A huge Valentine’s Day winter storm rolled up the East Coast on Wednesday, causing hundreds of accidents, snarling air traffic nationwide and knocking out power from the Midwest to the Northeast.
Sixty-mph winds, coupled with blowing snow, caused whiteout conditions for drivers from Nebraska to Pennsylvania. Hundreds of thousands of customers lost electrical service, and at least 13 deaths were blamed on the huge storm system.
Thousands of schools were closed from Maine to Kentucky, and the federal government opened two hours late in Washington.
“It’s terrible — absolutely terrible,” Abe Rosenberg, a truck operator in Scranton, Pa., told NBC News’ Michelle Franzen.
The storm was blamed for ruining many Valentine’s Day weddings in Cleveland, where couples who made it to City Hall on Wednesday found that the doors were locked, NBC’s Kevin Tibbles reported.
“We’ll just have to wait until tomorrow,” said half of one disappointed couple who wouldn’t give their names.
Massive transportation snarls
More than 700 flights were canceled at O’Hare International Airport in Chicago, a scene that was repeated at airports from the Midwest to the Northeast. Hundreds of flights were also canceled at Albany, Boston, New York City, Washington, Philadelphia, Cincinnati and Indianapolis.
Dozens of planes were stuck on the tarmac at New York’s three airports, stranding hundreds of passengers.Video: Buried in snow
MSNBC-TV host Joe Scarborough sat on his plane in New York for nine hours waiting for the weather to clear and the wings to be de-iced. “It’s been nine very long hours for everybody — for men, women, babies and dogs,” he said.
The Federal Aviation Administration said cancellations would continue into the night as some of the biggest airports — especially in New York, Boston, Chicago and Philadelphia — tried to catch up, NBC’s Tom Costello reported from Washington.
“It really is a balancing act to try to find out what can go, what can go where, make sure there are crew to staff the airplanes and are all in the proper position,” said Tim Smith, a spokesman for American Airlines.
In New Jersey, a corporate jet veered off a runway while landing, officials said. None of the nine people on board were hurt, but Teterboro Airport closed for more than two hours.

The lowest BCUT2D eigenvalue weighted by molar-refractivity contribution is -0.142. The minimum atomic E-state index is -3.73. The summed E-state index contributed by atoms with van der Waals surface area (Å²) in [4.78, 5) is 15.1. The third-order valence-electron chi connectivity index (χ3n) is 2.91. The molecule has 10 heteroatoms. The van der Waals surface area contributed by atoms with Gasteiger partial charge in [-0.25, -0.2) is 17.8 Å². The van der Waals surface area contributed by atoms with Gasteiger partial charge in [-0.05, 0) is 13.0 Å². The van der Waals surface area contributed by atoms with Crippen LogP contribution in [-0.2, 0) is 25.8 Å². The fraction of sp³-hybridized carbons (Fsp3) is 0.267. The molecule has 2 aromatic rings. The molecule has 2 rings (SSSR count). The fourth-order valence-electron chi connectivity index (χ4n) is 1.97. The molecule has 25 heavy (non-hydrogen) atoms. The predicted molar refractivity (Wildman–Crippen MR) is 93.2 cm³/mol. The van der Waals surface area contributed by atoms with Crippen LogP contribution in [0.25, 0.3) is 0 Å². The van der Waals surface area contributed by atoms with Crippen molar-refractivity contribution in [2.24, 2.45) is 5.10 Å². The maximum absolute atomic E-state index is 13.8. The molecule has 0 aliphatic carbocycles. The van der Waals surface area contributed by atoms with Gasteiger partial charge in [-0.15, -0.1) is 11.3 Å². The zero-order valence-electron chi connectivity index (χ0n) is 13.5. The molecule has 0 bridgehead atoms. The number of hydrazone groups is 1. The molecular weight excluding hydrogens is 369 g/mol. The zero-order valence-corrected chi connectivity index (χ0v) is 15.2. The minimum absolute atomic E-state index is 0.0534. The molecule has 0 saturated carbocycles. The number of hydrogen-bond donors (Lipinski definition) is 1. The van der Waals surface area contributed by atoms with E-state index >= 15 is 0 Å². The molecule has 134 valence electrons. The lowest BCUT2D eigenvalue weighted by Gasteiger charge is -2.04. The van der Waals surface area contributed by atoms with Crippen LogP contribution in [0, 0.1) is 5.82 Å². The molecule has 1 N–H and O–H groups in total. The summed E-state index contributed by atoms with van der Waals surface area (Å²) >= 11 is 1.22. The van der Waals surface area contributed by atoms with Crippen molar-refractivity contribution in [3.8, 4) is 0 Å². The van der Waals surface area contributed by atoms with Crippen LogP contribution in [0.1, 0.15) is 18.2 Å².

Amtrak said it was largely continuing to operate despite the conditions, but it reported cancellations between New York and Washington and on the Empire Corridor, west of Albany, N.Y.
Blizzard warnings in Northeast
The National Weather Service issued a blizzard warning for all of Vermont, where as much as 2 more feet of snow was expected to fall by nightfall. State police activated members of its criminal division to help the patrol division with stranded motorists, NBC affiliate WPTZ-TV reported from Montpelier.
Parts of New Hampshire, Massachusetts and Maine were also under blizzard warnings. Maine Gov. John Baldacci declared a state of emergency after forecasters predicted gusts of 40 to 45 mph, whiteout conditions and dangerous wind chills.
New York Gov. Eliot Spitzer activated the National Guard to help as snow kept piling up Upstate. Forecasters predicted that the area could get 2 more feet of lake-effect snow, adding to the 10 feet that is already on the ground after a week of storms, NBC affiliate WKTV-TV reported from Utica.
In midtown Manhattan, Catalino Cruz, 46, and Marina Vera, 41, took advantage of the weather to sell hot rice pudding, tamales and hot chocolate to a steady stream of customers on Eighth Avenue, NBC affiliate WNBC-TV reported.
“I get moving so fast I don’t even feel the cold," Vera said. Cruz said the top-selling item was the rice pudding.
“We have concerns about bus stops — how high are the drifts?” Louise Bewley, a spokeswoman for the Indianapolis schools, told NBC affiliate WTHR-TV. “Will kids be able to stand in snow or will they be forced to stand in the street for a bus?”
The Big 10 basketball game between the University of Iowa and Northwestern University was canceled after the Northwestern team was unable to reach Iowa City because of the weather.
Thousands still without power
At least 108,000 customers were without power across Ohio, and more than 14,000 customers were blacked out in northern Kentucky, according to a roundup of reports by The Associated Press. Maryland’s four biggest utilities reported about 120,000 customers without power statewide, 36,000 customers were blacked out in New Jersey, and more than 4,500 Duke Energy customers remained without power in Indiana.
The snow and ice had been blamed for three deaths in Nebraska; two apiece in Indiana, New Jersey and Delaware; and one each in Missouri and Ohio. A tornado on the southern side of the weather system killed one person in Louisiana.
Meanwhile, in Dunkirk, Md., volunteer firefighters rescued an unidentified woman from a frozen pond Wednesday morning after she fell through the ice while chasing her dog, NBC affiliate WRC-TV reported from Washington. The woman, who was in the water for about 30 minutes before firefighters pulled her out, was in stable condition, but firefighters could not rescue the dog.
By Alex Johnson of MSNBC.com with NBC’s Kevin Tibbles in Cleveland, Tom Costello in Washington and Michelle Franzen in Scranton, Pa.